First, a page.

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Taking your baby out

Your baby is ready to go out as soon as you feel fit enough to go yourself.


Walking is good for both of you. It may be easiest to take a tiny baby in a sling. If you use a buggy make sure your baby can lie down with his or her back flat.

In a car

It’s illegal for anyone to hold a baby while sitting in the front seat of a car. The only safe way for your baby to travel in a car is in a properly secured, backward-facing, baby seat, or in a carrycot (not a Moses basket) with the cover on and secured with special straps.

If you have a car with air bags in the front your baby should not travel in the front seat (even facing backwards) because of the danger of suffocation if the bag inflates.  

Some areas have special loan schemes to enable you to borrow a suitable baby seat when you and your baby first return from hospital. Ask your midwife or health visitor.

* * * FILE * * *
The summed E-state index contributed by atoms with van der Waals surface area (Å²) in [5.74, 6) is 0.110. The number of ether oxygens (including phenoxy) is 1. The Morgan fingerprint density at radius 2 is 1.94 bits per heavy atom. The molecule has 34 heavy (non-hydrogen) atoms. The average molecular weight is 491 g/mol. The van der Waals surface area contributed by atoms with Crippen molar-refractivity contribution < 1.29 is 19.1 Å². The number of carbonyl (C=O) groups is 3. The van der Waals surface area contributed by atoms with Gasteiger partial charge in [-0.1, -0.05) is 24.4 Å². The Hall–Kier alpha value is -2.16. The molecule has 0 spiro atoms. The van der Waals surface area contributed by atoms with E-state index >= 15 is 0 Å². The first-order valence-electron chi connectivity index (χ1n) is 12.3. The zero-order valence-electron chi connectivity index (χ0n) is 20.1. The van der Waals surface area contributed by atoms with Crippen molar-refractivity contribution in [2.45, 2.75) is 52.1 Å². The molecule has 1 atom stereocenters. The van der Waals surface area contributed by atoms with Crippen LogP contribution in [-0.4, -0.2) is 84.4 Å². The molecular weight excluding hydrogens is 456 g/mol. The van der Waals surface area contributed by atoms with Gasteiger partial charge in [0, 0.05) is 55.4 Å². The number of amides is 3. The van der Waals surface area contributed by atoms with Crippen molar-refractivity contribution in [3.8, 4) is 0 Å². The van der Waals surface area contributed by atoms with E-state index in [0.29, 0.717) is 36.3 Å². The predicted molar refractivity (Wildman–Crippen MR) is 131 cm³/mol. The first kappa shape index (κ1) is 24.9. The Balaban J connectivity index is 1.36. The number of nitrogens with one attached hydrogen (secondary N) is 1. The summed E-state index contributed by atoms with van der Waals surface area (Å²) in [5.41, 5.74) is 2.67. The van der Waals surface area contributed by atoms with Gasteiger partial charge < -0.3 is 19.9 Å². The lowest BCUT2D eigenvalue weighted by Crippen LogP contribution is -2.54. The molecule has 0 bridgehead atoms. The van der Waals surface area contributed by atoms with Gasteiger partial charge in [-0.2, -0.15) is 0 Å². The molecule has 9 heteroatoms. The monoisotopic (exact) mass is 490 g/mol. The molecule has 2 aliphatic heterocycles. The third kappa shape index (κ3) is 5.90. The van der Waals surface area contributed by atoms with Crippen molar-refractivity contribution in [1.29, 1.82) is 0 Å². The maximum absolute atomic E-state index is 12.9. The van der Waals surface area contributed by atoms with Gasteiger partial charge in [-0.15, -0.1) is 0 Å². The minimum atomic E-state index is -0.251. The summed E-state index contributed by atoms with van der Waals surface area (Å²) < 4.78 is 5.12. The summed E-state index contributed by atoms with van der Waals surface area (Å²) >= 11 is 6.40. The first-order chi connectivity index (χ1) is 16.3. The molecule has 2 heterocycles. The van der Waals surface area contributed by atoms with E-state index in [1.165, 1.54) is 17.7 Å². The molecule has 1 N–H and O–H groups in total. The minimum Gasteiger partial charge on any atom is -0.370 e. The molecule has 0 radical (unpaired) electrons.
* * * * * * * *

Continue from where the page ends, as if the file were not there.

In cold weather

Make sure your baby is wrapped up warm in cold weather because babies chill very easily. Take the extra clothing off when you get into a warm place so that your baby doesn’t then overheat, even if he or she is asleep.

In hot weather

Children are particularly vulnerable to the effects of the sun, as their skin is thinner and they may not be able to produce enough pigment called melanin to protect them from sunburn. Children with fair or red hair, blue eyes and freckles are especially at risk, as the paler the skin, the less melanin is produced, and the more likely the child is to get burnt in the sun.

Keep babies under six months out of the sun altogether. Older children should always be protected, either by covering them up or with a high protection sunscreen (sun protection factor 15+). Babies’ and children’s skin burns easily, even in sun which wouldn’t affect your own skin.

We are indebted to Health Promotion England for their help in compiling this section.